Alameda County Supervisor Scott Haggerty
opening the campaign Tuesday for Measure BB.
ALAMEDA COUNTY | TRANSPORTATION | The loss of Measure B, the Alameda County transportation sales tax measure defeated two years ago by a razor’s edge, was a problematic electoral setback almost immediately after the last ballot was counted in November 2012. Many described the campaign as disorganized and underfunded, yet it still came within 700 votes of crossing the two-thirds threshold. Undaunted, Alameda County is ready to quickly try again later this year.
A press conference Tuesday featuring county Supervisor Keith Carson, Richard Valle, Scott Haggerty; Oakland Councilmember Rebecca Kaplan and AC Transit board member Elsa Ortiz, among others, kicked off the Measure BB campaign. The proposed half-cent sales tax increase will generate over $8 billion over the next 30 years, they say, to stabilize and improve highways, roads and modes of transportation in the East Bay.
Most importantly, it could stimulate over $20 billion in economic activity over the next three decades, said Haggerty. “Did I mention it will create 150,000 jobs?” he added after referencing the number on three different occasions. Others also offered the factoid likely to be a major talking point in the fall.
However, inside the numbers from that ill-fated 2012 election, showed ambivalence in the Tri Valley and Fremont area for the countywide sales tax. Incidentally, both are represented on the county-level by Haggerty. Infamously, just a single precinct in the Tri Valley garnered more than the requisite 66.7 percent of the vote for passage.
Haggerty says the measure’s prospects this time around are better. In June, the same set of voters approved Measure A, the renewal of the county’s health care facilities use tax. “Which means the people in the Tri Valley are feeling good about what’s in their pocket books,” said Haggerty. In addition, he says they have learned from their mistakes two years ago, he said. “We did a poor job of running a campaign in the Tri Valley.”
“One of the mistakes we made is we had two highly-paid and good consultants,” said Haggerty of noted consultants Larry Tramutola and John Whitehurst. But, this time around the plan is to consolidate consulting fees and spread more money on other parts of the campaign. “I’m not knocking them. They’re different guys, different strategies. It just didn’t work,” Haggerty added.
Financing outreach and conveying to each city exactly what it stand to gain from the measure, especially in the areas of the county with less density, will be important in the fall. “We’ll have money this time around and we will run a viable campaign in the Tri Valley if I have to pay for it myself,” said Haggerty. “But, I’m not going to be embarrassed in front of my colleagues by having the Tri Valley hammer the program, again.”
The Measure is now titled Measure BB. It's at least as bad for the Tri-Valley as the 2012 measure, or worse. It does not guarantee the money for BART will not be spent on other projects instead with wiggle room built in that lets them renege on anything in their “plan”. If this passes, the Tri-Valley will get cheated again. http://www.noonBB.com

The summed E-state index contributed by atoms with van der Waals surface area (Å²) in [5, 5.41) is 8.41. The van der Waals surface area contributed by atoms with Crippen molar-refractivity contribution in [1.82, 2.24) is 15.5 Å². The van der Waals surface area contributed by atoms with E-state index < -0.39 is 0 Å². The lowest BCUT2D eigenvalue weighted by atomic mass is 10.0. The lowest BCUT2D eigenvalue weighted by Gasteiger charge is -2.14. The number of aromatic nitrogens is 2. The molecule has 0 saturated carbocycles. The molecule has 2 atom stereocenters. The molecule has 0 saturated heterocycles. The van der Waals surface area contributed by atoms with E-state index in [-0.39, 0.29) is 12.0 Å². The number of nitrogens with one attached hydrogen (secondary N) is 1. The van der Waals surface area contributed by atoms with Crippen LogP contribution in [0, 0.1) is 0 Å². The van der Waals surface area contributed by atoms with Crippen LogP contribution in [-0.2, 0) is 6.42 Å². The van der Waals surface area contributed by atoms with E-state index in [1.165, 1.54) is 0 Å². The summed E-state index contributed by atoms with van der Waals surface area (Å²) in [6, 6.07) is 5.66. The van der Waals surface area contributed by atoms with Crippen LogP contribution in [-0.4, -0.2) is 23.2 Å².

I have absolutely no faith in government anymore. It's true that Alameda County will do whatever they can to cover up illegal activity by the elected officials. Including the DA's office. Read an article today that two…that's right TWO former attorneys general for the state of Utah were arrested on corruption charges, also for destruction of evidence. Why can't we here in California prosecute those public officials who are screwing the public over like these folks did?
In regard to the post of 9:27 PM.
if I recall correctly, allegations that Haggerty was engaged in various criminal activities, and including embezzlement and/or bribery, were “investigated” by the County Counsel's office, and to the best of my recollection the jokers. coverup artists, and pathological liars with law licenses in that totally corrupt office then did their standard, choreographed, scripted, and prearranged “investigation,” and as they almost always do to defend and protect the big boys and the insiders, in which they then, and after of course first going through their “investigation,” declared the allegations about Haggerty to be unfounded.
More specifically, anytime a lawyer says something, and including in regard to any “investigation” he supposedly engaged in, the lawyer should be required to then state under oath, and with a penalty of twenty years in prison for perjury, that he really believes what he said (and also that any investigations he and/or his associates engaged in were real investigations), and not just the standard lawyers' lies and garbage.
And if the lawyer still persists in trying to feed us the standard lawyer's lies and garbage, since lawyers have far and away the highest rates of alcoholism and drug addiction of any major profession (ask Nadia Lockyer and Joel Young for details), the lawyer should then also be tested for drugs.
If Chris Gray, in other words Haggerty's former chief of staff, decides to continue his allegations that Haggerty was involved in criminal activities, and such as perhaps including bribery, almost certainly the parasites and fifth columnists with law licenses in the County Counsel's office will devote considerable time, money, and manpower to defending Haggerty, and perhaps also to harassing and attacking any whistleblowers, and even if those scumbags with law licenses in the County Counsel's office are actually convinced that Haggerty is guilty. YOUR TAX DOLLARS AT WORK.
He belongs in jail. Whatever happened to that lawsuit that his ex-chief of staff was bringing on? Hag needs to go.
Haggerty couldn't box his way out of a paper bag, and he's going to 'deliver' the Tri-Valley?
I'd like to sell him the Bay Bridge, at a really good price!